I find Indian music very funky. I mean it's very soulful, with their own kind of blues. But it's the only other school on the planet that develops improvisation to the high degree that you find in jazz music. So we have a lot of common ground.— John McLaughlin
Powerful Jazz Improvisation quotations
A jazz musician can improvise based on his knowledge of music.
He understands how things go together. For a chef, once you have that basis, that's when cuisine is truly exciting.
Jazz is all about improvisation and it's about the moment in time, doing it this way now, and you'll never do it this way twice. I've studied the masters. Why would I want to play ball after the guys who sit on a bench? I want to play like Michael Jordan.
The genius of our country is improvisation, and jazz reflects that.
It's our great contribution to the arts.
Composing is improvisation slowed down.
Liquid architecture. It's like jazz - you improvise, you work together, you play off each other, you make something, they make something. And I think it's a way of - for me, it's a way of trying to understand the city, and what might happen in the city.
The real power of Jazz is that a group of people can come together and create improvised art and negotiate their agendas... and that negotiation is the art
But no one, when you stop to think, has ever equated abstract expressionism as a movement with jazz music. It's based on improvisation. The rhythms, the personal involvement, all of this is part of the jazz experience.
I feel that Jazz improvisation is the ultimate.
You have to create on the spot, the essence of this music.
Improvisation is the ability to talk to oneself.
Life is a lot like jazz... it's best when you improvise.
In Jazz, improvisation isn't a matter of just making any ol' thing up.
Jazz, like any language, has its own grammer and vocabulary. There's no right or wrong, just some choices that are better than others.
In composition you have all the time you want to decide what to say in 15 seconds, in improvisation you have 15 seconds.
You have to practice improvisation, let no one kid you about it!
My father was a jazz tenor sax player.
He played in a lot of big bands. So I had that sound around me all the time. The first record that really caught my ear was Clifford Brown's 'Brownie Eyes.' I grew up listening to John Coltrane and Illinois Jacquet. This is where I come from... I love improvisational music.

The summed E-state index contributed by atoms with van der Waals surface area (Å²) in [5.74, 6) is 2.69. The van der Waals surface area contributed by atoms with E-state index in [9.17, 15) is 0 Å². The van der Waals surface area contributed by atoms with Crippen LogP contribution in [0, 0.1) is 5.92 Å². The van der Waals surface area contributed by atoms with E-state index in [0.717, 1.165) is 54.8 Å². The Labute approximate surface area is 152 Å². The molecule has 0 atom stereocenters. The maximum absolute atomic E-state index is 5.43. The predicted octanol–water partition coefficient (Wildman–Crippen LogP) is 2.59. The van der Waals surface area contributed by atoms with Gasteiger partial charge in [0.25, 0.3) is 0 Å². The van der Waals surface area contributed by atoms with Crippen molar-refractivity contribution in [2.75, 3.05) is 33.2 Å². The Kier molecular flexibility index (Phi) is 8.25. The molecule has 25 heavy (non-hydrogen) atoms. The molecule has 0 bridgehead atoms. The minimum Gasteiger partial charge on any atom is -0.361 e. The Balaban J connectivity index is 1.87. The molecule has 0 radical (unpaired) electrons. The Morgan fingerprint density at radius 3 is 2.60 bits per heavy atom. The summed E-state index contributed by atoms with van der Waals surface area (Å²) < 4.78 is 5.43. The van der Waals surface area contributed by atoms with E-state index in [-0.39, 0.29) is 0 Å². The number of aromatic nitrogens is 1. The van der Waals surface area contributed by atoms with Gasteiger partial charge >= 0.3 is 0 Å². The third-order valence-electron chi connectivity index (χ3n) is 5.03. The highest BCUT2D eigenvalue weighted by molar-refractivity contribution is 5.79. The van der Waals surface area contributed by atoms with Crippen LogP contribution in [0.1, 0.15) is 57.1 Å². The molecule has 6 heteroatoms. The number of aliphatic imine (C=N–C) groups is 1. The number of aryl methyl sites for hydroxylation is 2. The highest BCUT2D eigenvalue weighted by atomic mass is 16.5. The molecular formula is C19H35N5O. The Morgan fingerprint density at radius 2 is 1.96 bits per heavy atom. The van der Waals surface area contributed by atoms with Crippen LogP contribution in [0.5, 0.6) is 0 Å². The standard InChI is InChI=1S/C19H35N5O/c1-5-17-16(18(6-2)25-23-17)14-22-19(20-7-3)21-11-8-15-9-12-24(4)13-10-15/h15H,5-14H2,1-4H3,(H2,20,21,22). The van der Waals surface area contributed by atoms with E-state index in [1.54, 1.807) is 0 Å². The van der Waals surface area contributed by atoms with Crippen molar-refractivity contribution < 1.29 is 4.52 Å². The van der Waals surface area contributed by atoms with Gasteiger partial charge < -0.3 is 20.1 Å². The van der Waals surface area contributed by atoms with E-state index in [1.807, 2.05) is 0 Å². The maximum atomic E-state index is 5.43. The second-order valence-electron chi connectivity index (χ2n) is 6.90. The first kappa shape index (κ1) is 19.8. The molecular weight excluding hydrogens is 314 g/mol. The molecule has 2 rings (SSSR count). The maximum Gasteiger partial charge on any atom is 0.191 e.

Improvisation is the ability to create something very spiritual, something of one's own.
I also thought of playing improvisational jazz and I did take lessons for a while. At first I tried to write fiction by making up things that were completely alien to my life.
I think there are dozens or hundreds of different forms of creativity.
Pondering science and math problems for years is different from improvising jazz. Something which seems to me remarkable is how unconscious the creative process is. You encounter a problem, but can't solve it.
I anticipated all the changes in jazz because they were all problematical things, that I was dealing with myself. In New York in the late '50s, there were a lot of experiments being made on how to avoid playing popular standards and how to get improvising out of those constricting formats.
And more than anything, I like the improvisation of jazz.
That's the same thing with DJ-ing. There's so much improvisation you can do with cuttin' and scratchin' that's reminiscent of jazz music, because it's all about how you feel. You're capturing a vibe and just going with it.
We always feel pretty creative as far as writing songs.
We write them together; we just get in a room, or on occasion in Flea's garage. We just sort of improvise, like jazz musicians.
The Beatles came and everybody forgot about everything else.
That was a friendly, together, hip interpersonal music, introducing electric sustain, and it captured the imagination of everybody. So improvising, even though it was in a very rich period in terms of impact on the public, the '6Os were very hard times on players financially.
As any jazz musician knows, it takes flexibility and adaptability for improvisation to create beauty.
As far as I'm concerned, the essentials of jazz are: melodic improvisation, melodic invention, swing, and instrumental personality.
There are editing procedures for talks just as there are editing procedures in jazz improvisation.
When you listen to someone improvise, the notes that are played are only half the story.
Certainly one of the more common experiences in the jazz field is discovering someone new. Improvising musicians are capable of being musical travelers, voyagers. We want to join in on whatever we hear. There is a freedom to wander the musical landscape.
Not with the Rochester Philharmonic, but I formed my own orchestra, made up of musicians from the Eastman School, where I'm on the faculty now, direct the Jazz Ensemble and teach improvisation classes.
Improvisation in the jazz sense - like the business sense - is not formless.
It is built on a skill set. Jazz, for example, involves selecting a tune.
I used to think that running an organization was equivalent to conducting a symphony orchestra. But I don't think that's quite it; it's more like jazz. There is more improvisation.
Music and culture are intrinsically improvisational, existential.
The only element of jazz that I keep is improvisation.
I continued studying by myself in the field of jazz with my own technique of improvisation, walking bass lines, rhythms, all kinds of stuff, which I created for myself.
I just try to do as good job with the material as I can and play some jazz as well, some improvised music, and do that every night. Just see where it goes.
There are wonderful things in Jazz, the improvisation, the liveliness, the being at one with the audience.